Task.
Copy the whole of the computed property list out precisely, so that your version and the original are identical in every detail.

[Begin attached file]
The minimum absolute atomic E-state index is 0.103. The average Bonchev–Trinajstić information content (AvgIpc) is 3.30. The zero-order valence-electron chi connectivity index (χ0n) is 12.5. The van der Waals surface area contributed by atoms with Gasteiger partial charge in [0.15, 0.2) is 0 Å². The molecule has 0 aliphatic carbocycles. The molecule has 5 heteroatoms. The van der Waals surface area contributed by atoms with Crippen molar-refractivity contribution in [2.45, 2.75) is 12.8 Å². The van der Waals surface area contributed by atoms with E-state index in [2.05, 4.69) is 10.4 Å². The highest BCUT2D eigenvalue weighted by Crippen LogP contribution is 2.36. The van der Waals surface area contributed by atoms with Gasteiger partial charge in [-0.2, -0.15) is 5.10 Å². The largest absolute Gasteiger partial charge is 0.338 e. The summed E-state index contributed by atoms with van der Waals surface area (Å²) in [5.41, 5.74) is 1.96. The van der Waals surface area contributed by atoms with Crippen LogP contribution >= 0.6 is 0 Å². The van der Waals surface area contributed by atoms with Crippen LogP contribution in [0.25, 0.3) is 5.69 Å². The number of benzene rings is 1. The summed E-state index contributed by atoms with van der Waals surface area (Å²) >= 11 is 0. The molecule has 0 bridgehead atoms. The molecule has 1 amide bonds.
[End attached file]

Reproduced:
The minimum absolute atomic E-state index is 0.103. The average Bonchev–Trinajstić information content (AvgIpc) is 3.30. The zero-order valence-electron chi connectivity index (χ0n) is 12.5. The van der Waals surface area contributed by atoms with Gasteiger partial charge in [0.15, 0.2) is 0 Å². The molecule has 0 aliphatic carbocycles. The molecule has 5 heteroatoms. The van der Waals surface area contributed by atoms with Crippen molar-refractivity contribution in [2.45, 2.75) is 12.8 Å². The van der Waals surface area contributed by atoms with E-state index in [2.05, 4.69) is 10.4 Å². The highest BCUT2D eigenvalue weighted by Crippen LogP contribution is 2.36. The van der Waals surface area contributed by atoms with Gasteiger partial charge in [-0.2, -0.15) is 5.10 Å². The largest absolute Gasteiger partial charge is 0.338 e. The summed E-state index contributed by atoms with van der Waals surface area (Å²) in [5.41, 5.74) is 1.96. The van der Waals surface area contributed by atoms with Crippen LogP contribution >= 0.6 is 0 Å². The van der Waals surface area contributed by atoms with Crippen LogP contribution in [0.25, 0.3) is 5.69 Å². The number of benzene rings is 1. The summed E-state index contributed by atoms with van der Waals surface area (Å²) >= 11 is 0. The molecule has 0 bridgehead atoms. The molecule has 1 amide bonds.